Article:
However, despite the lack of limited improvement in sleep scores, both the parents and children preferred sleeping with the weighted blanket. This finding is supported by a study performed in 2017 that identified the benefits of deep pressure therapy in some people with autism. (5)

Anxiety

The treatment of anxiety is one of the initial uses of weighted blankets. Studies show that the deep pressure stimulation provided by weighted blankets reduces autonomic arousal. (6)  Autonomic arousal causes many of the symptoms of anxiety.

This research was performed on 32 adults using 30-lb weighted blankets and concluded that of these adults, 63 percent felt that when they used a weighted blanket their anxiety was reduced. (6)

Insomnia and Sleep Disorders

In the studies above, participants all felt that the weighted blankets were beneficial in reducing sleep issues including reducing the amount of times they woke at night. (4,5,6) However, research on the use of weighted blankets as an effective treatment for insomnia and other sleep disorders is sparse and conflicting.

While findings suggest that the blanket will help people feel more relaxed, therefore helping them sleep better, there is no evidence that they will help with the treatment or curing of sleep disorders. In other words, currently, research suggests that weighted blankets may help you to sleep better once you’ve fallen asleep, but they will not prevent insomnia and other disorders.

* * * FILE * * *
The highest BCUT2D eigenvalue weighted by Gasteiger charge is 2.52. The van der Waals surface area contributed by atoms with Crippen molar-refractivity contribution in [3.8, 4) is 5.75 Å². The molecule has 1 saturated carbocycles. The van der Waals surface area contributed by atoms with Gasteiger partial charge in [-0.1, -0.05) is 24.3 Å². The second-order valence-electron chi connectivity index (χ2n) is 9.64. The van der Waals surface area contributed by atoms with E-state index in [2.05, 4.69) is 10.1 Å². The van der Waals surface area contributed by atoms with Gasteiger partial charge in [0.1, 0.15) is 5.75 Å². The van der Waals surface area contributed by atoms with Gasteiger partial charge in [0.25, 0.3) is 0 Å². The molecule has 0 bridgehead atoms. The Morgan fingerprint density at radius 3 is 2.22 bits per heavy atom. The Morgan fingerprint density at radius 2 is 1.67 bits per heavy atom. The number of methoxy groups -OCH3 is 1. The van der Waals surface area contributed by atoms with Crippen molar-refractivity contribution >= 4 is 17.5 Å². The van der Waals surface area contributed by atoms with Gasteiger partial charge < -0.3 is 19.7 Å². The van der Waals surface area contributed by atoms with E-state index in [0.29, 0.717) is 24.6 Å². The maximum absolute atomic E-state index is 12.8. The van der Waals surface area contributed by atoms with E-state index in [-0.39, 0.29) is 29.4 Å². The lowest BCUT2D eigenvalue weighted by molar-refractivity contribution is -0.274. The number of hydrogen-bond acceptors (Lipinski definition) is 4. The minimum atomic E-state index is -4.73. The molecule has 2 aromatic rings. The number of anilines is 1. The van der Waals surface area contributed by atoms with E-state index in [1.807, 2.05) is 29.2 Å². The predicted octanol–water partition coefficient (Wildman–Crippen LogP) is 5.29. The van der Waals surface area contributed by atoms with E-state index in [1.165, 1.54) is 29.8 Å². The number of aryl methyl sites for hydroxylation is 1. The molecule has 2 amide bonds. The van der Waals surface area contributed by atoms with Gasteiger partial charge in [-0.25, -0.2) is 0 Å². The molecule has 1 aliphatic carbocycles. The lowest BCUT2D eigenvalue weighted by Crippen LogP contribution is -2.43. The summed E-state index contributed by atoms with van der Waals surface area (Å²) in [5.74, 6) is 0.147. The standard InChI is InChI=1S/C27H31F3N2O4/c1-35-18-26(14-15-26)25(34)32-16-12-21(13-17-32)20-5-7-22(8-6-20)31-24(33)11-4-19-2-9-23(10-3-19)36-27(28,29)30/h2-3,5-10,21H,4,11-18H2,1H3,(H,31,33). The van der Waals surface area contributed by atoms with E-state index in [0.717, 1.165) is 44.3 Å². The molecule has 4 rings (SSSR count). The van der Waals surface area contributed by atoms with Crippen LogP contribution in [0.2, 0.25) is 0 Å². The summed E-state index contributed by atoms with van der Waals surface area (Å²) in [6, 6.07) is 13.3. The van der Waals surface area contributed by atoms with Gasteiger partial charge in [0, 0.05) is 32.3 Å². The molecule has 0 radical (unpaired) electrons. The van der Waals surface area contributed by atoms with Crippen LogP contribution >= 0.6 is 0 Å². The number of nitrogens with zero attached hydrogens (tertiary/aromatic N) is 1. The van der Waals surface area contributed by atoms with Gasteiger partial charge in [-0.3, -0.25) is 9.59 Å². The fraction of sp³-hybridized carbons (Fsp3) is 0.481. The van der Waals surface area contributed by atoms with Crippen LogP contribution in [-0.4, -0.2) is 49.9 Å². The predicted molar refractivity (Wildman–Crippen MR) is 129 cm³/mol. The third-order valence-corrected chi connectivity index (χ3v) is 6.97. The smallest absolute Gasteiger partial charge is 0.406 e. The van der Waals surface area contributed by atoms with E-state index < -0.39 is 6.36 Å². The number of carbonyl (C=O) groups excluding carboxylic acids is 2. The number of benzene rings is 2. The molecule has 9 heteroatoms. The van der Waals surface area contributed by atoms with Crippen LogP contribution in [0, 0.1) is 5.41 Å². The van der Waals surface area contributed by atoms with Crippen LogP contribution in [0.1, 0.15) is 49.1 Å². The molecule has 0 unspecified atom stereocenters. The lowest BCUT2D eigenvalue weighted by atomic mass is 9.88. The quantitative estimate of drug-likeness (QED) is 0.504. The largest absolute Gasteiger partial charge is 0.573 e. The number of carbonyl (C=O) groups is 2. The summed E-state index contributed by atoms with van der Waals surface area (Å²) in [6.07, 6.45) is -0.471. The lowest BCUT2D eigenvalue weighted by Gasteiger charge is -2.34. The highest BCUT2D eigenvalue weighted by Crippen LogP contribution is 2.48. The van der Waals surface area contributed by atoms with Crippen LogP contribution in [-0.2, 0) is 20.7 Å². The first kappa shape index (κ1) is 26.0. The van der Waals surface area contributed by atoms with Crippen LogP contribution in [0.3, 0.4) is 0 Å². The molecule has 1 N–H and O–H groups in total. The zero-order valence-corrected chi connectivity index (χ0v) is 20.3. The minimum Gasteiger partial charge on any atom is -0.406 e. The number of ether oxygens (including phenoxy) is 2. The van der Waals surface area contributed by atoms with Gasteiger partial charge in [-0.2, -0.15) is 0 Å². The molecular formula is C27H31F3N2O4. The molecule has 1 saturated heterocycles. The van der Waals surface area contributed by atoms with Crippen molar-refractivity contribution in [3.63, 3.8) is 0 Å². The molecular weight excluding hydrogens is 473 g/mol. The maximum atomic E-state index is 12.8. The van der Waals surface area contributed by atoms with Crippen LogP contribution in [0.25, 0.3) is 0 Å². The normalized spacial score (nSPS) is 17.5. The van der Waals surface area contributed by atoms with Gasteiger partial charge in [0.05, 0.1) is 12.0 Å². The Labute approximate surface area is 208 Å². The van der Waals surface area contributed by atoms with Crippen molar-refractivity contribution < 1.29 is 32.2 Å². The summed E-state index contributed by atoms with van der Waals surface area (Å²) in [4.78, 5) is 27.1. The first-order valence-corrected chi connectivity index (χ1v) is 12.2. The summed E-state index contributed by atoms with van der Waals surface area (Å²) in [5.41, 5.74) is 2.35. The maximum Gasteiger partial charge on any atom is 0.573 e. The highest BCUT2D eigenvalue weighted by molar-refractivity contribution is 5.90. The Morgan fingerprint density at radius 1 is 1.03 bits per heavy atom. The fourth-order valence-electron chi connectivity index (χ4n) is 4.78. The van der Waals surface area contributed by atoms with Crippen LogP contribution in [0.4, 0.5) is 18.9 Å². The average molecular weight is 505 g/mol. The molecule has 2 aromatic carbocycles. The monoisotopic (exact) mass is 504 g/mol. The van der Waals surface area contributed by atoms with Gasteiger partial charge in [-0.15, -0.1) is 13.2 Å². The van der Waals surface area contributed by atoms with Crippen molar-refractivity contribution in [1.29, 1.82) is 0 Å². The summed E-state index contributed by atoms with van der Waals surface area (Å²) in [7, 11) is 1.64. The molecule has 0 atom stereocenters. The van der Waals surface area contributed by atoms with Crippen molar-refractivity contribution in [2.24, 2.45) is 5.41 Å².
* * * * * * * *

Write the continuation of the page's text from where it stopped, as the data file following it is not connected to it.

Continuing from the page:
Medical Procedures

Studies suggest there may be some benefits to using weighted blankets during medical procedures. Medical procedures can cause anxiety in patients and using a weighted blanket during these procedures may help to calm those symptoms.

In 2016, a study used weighted blankets on people who were having their wisdom teeth removed. The participants who used the weighted blankets were said to have lower anxiety levels than those who did not. (7) A 2019 follow-up study performed on adolescents undergoing molar extraction also found that anxiety was reduced when a weighted blanket was used. (8)

Are There Any Risks to Using a Weighted Blanket?

For the most part, using a weighted blanket is safe. Manufacturers, however, suggest that they not be used on children ages two and under for risk of suffocation. It is probably best to consult with a pediatrician before using a weighted blanket on any child.

Weighted blankets are also not ideal for people with the following conditions as they could exacerbate their symptoms:

  • Asthma
  • Claustrophobia
  • Obstructive Sleep Apnea (OSA)

How to Choose the Best Weight

There are two general rules when selecting a weighted blanket. 1.) It is between five and 10 percent of your body weight. 2.) It fits snuggly to your bed. Most manufacturers offer these suggestions:

  • Children between 20 and 70 pounds should use a small blanket that is between three and eight pounds.